We’re the generation that wants everything now, so when are we going to come up with a shortcut for pregnancy?
A few months ago, I was diagnosed with a case of baby in the belly syndrome. It was extremely new, exciting and terrifying all at once. And, being Gen Y, I needed to know all of the pregnancy things immediately.
So, I downloaded apps on my phone, books on my Kindle and page after page of information from Google to learn the rules about eating and exercising, as well as the ins and outs of morning sickness, diagnostic tests and the many bodily changes I could expect.
But as soon as I felt I had a bit of a handle on the basics, I lost interest in the preparation stage. The excitement of buying my baby’s first items of clothing wore off. And comparing pram makes and models became nothing more than a confusing chore.
I wanted the baby to come nooooooooowwwww.
And, then it struck me – of course I did. I’m Gen Y. I can’t remember the last time I waited nine months for anything.
But when it comes to pregnancy, there are no quick-fixes, no work-arounds and – with surrogacy only realistically available to rich celebrities wanting to maintain their stretchmark-free bodies or women who medically require it – there’s minimal outsourcing.
Tolerating the long waits for hospital appointments, holding out to reach each relevant milestone before undertaking the appropriate test or scan and impatiently anticipating the results is practically torture.
Then there’s spending a whole nine months waiting for the baby to sufficiently cook.
It’s like being forced to walk around Ikea’s entire maze-like layout without using the shortcuts when all you need is some serviettes. Or Apple releasing a newer, better version of the iPhone with a mandatory nine-month wait list.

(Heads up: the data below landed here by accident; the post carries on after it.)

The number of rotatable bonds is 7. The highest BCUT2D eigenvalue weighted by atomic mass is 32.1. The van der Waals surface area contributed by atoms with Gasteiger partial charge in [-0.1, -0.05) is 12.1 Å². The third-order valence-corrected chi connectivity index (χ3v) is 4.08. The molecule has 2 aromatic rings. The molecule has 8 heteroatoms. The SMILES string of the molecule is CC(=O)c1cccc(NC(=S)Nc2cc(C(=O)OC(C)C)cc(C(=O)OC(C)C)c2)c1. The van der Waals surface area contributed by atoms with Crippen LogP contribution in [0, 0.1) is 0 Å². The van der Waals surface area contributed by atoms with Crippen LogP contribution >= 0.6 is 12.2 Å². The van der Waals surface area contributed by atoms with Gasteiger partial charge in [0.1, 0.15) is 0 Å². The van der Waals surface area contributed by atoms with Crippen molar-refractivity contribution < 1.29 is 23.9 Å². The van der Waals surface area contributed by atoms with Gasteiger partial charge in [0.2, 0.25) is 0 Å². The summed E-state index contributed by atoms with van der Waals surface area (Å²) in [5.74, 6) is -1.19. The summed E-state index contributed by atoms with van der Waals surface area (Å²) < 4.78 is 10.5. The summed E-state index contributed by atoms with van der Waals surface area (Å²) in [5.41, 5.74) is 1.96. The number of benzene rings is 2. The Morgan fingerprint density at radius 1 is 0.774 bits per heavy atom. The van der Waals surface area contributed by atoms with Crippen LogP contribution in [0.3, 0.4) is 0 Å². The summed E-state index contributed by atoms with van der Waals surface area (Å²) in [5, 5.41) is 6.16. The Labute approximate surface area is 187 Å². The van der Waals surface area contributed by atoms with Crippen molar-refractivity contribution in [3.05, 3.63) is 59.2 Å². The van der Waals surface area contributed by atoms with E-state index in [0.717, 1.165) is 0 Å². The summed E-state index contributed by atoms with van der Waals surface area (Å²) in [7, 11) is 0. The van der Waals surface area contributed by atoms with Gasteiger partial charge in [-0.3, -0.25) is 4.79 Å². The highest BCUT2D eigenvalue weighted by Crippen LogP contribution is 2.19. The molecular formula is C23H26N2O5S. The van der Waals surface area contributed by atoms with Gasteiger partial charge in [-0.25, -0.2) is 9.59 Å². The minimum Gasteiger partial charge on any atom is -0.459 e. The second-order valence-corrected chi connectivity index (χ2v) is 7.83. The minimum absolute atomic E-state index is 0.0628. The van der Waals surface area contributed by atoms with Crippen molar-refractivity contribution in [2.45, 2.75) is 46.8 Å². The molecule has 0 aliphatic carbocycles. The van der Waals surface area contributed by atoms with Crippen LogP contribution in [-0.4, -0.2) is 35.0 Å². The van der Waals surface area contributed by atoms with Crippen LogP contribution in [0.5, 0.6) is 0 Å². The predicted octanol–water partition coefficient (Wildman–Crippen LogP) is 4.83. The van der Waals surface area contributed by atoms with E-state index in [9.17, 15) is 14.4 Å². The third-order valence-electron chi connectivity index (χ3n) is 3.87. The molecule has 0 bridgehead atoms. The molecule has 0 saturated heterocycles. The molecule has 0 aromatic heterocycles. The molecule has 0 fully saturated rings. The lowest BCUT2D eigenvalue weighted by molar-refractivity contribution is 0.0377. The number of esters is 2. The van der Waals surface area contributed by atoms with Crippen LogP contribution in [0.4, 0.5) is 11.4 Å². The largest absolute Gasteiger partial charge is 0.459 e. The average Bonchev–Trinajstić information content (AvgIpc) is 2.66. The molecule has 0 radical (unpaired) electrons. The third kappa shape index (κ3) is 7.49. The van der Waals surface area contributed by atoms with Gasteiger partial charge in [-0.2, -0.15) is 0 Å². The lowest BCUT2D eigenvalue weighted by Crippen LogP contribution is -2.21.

It’s nine months of dry socialising. Nine months of limiting lattes and avoiding runny eggs and Persian feta at overpriced hipster cafes. Nine months of dodging selfies so your Instagram followers don’t mistake the baby bump for brownie bulge and think, ‘Wow, she got fat’.
Basically, it’s just not Gen Y.
And how can I be the CEO of my own successful start-up while trying to look after a baby? At least my background of jumping from job to job will hold me in good stead for coping with the lifestyle change. But how can it still be all about me when my life suddenly revolves around naps and poos? And why am I doing all this study about raising a child without gaining another degree to add to my already jam-packed CV?
Plus, there’s the pressure of coming up with unique pregnancy and baby’s arrival announcements on social media (after all, we need something to temporarily satiate our narcissistic need for attention). And deciding whether to have an Etsy-decorated, cupcake-filled baby shower (mixed gender of course, ‘cos we’re trendy like that – and you get more presents that way) or a gender-reveal party.
In fact, the only Gen Y-compatible aspect of pregnancy I’ve encountered so far are the apps. There are many, many apps.
There are apps where you can see ‘your baby’ floating around in the uterus from all angles, there are apps that assign you a fruit as a reference point to the size of your baby each week (yep, that talk between pregnant women about pomegranates and mangoes is not some secret code), there are apps that show you the size of your baby’s hand each week. There are baby naming apps. Prenatal pilates apps. Kick-counting apps. Contraction timing apps. Apps that track your baby’s heartbeat. Apps that allow you to hedge bets with your friends about the baby’s gender, due date and size. Apps with the recorded sound of a baby crying to ensure your pet is well-adjusted to the new noise before the real thing arrives.
So, for now, those apps are my only hope of getting through the seemingly endless months of waiting ahead.
Well, that and keeping track of the number of likes on my pregnancy announcement. Just joking… Kind of.